Our elders inform us about life. Sometimes the lessons are what not to do.
Recently, I received a heartfelt note from a commenter on Medium about a story that I had written:
...My father lived in San Francisco most of his life and while he didn’t participate in sports or work out he walked a lot, every day, several times a day, up and down hills into his 80s. Then he moved to North Carolina to live with my sister and the walking ended. He gradually started curling into a C shape and could only walk with a walker and then only slowly. He died at 90.
A lot of what motivated my own weight loss and attendant active lifestyle was watching that happen to him. His last 8 years were miserable because of his decreased mobility. My goal is not to live longer but to live better. I want to keep moving as long as I possibly can!
This past weekend I did a hike I like to do near where I live. It has a very challenging ascent at the beginning and the second half is a more relaxed descent. This time I did it with 30 pounds of weight on my back. I couldn’t help but think that the weight on my back was only half of what I’d lost. I barely noticed it. More next time! (author bolded)
Sometimes we as parents forget that our kids are watching what we do. That's true for mentors and other influencers in our lives as well. The example they give us, for better or worse, informs our decisions.
My dad smoked, so did my brother. My dad drank, so did my brother. The health problems they suffered were similar, although my father didn't abuse drugs. Both men flipped a bird at Fate, and Fate took them both younger than necessary. The shape they were in at the end was pretty bad, both physically and emotionally.
When I was 18 I was home visiting my parents on our farm. My dad, who had invested in a fifth-wheel camper and a big Dodge truck, was outside in the bright Florida sunshine working on the truck. He was in his early sixties at the time. By this point, it had been years since he'd done regular farm labor. He'd quit smoking, after more than forty years, and had traded his Marlboros for jujubes. Snacking on those all day long had added a large layer of fat onto his once-flat belly.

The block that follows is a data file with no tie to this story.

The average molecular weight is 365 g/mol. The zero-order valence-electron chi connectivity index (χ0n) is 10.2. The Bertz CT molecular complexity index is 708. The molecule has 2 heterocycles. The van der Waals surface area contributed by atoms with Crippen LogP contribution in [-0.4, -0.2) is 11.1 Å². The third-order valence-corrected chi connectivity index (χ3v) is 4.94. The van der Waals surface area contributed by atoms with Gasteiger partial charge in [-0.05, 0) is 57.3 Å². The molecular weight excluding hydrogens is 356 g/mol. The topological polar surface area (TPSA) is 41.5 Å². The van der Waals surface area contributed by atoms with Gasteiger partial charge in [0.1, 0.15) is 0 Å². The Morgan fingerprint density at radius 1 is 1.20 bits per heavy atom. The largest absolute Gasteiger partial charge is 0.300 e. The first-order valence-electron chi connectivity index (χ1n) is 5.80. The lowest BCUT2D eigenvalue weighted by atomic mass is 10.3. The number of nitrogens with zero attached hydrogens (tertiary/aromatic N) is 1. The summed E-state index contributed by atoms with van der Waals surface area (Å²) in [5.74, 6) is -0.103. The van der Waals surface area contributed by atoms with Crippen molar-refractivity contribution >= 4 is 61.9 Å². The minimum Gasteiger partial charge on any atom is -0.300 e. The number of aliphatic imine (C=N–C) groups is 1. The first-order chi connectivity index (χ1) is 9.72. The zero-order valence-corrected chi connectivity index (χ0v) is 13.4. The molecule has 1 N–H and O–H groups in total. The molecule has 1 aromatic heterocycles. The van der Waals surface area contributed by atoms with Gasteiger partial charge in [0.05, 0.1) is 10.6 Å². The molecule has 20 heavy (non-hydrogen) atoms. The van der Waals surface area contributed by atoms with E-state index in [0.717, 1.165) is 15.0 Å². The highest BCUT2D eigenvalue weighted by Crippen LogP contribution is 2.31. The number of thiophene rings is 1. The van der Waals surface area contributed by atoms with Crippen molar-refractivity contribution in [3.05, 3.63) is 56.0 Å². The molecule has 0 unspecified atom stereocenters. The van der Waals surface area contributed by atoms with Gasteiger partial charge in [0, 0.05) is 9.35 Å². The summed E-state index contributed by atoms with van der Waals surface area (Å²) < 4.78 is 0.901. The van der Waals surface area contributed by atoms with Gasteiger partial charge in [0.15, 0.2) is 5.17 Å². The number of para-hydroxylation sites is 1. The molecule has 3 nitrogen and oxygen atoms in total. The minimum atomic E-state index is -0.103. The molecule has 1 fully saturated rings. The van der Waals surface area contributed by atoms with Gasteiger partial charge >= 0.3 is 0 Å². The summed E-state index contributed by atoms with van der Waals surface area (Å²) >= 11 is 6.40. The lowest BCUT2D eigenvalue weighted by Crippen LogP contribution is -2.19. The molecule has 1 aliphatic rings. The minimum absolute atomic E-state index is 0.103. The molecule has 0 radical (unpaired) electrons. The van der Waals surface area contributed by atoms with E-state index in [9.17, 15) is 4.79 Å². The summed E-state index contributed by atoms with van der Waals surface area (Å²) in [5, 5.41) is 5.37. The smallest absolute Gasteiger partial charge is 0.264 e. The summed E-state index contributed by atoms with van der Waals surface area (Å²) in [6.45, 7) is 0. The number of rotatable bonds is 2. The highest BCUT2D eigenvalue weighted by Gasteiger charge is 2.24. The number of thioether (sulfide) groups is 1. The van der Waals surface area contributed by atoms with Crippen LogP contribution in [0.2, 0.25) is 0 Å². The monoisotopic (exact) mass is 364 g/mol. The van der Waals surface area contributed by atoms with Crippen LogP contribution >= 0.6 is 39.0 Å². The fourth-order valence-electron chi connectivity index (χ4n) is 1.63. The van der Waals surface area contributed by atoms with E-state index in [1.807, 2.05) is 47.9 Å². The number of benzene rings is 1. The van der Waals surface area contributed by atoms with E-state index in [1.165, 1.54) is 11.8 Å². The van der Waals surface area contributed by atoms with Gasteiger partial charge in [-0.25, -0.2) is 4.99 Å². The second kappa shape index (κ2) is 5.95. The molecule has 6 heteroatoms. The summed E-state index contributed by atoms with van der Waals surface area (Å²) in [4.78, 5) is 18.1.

As I've written elsewhere, I realized my father, who was crouched next to the left front wheel, was sobbing. When he noticed my staring at him, he looked up, his eyes red and his grizzled cheeks sparkling with tears, and said,
"I can't do this any more."
Yet, my very intelligent and otherwise highly motivated father, finally free of his lifelong smoking habit and faced with what would be an additional twenty years of life, did nothing to improve his health. He sat more, ate more, drank more, never bothered to exercise. He learned how to cook bread, which wasn't in and of itself an issue. Just that he would layer it with a half-inch of margarine, then an inch of peanut butter, and have two or three slices of that. Before dinner.
And ignore that his physical activity level didn't support that kind of diet. My father wasn't the slightest bit interested in any unsolicited advice from kids about nutrition or calories. It would be fair to say many if not most parents aren't particuarly willing to be parented by their kids, even if it might be hugely helpful. It's an admission of the shift of power dynamics.
Ultimately Dad died in his early 80s. Most of his siblings would outlive him by at least another ten years. Part of it was the smoking that had ruined his lungs.
More importantly, Dad had just given up.
"I'm too old," he would say. At some point, I guess he figured that if the body wasn't going to do what he hoped, he would let it do what it wanted, while he did what he wanted.
Not a good plan for longevity. And not just longevity, but vibrant longevity.
Our parents do not have to be our role models.
As my commenter made clear, above, he has chosen to keep walking. He's already lost some sixty pounds, and is instead putting that into a backpack to make his hikes even harder. Having watched his once-vibrant father curl into a C, and wither along the way, he's decided that isn't the road he chooses.
When I saw my father deteriorate over time, becoming more overweight, less coherent and addled for lack of self-care, a lifetime of bad habits, I realized I also had a choice. Truth, the very LAST thing he wanted or would have accepted from me was any kind of health advice unless he asked for it. Well, okay, he did ask, once.
At dinner, as he chowed down on more peanut butter-swathed pieces of his thick fresh bread, he complained that he sat in the hot tub at the facility where they had retired, and for at least fifteen minutes he would move his legs in and out.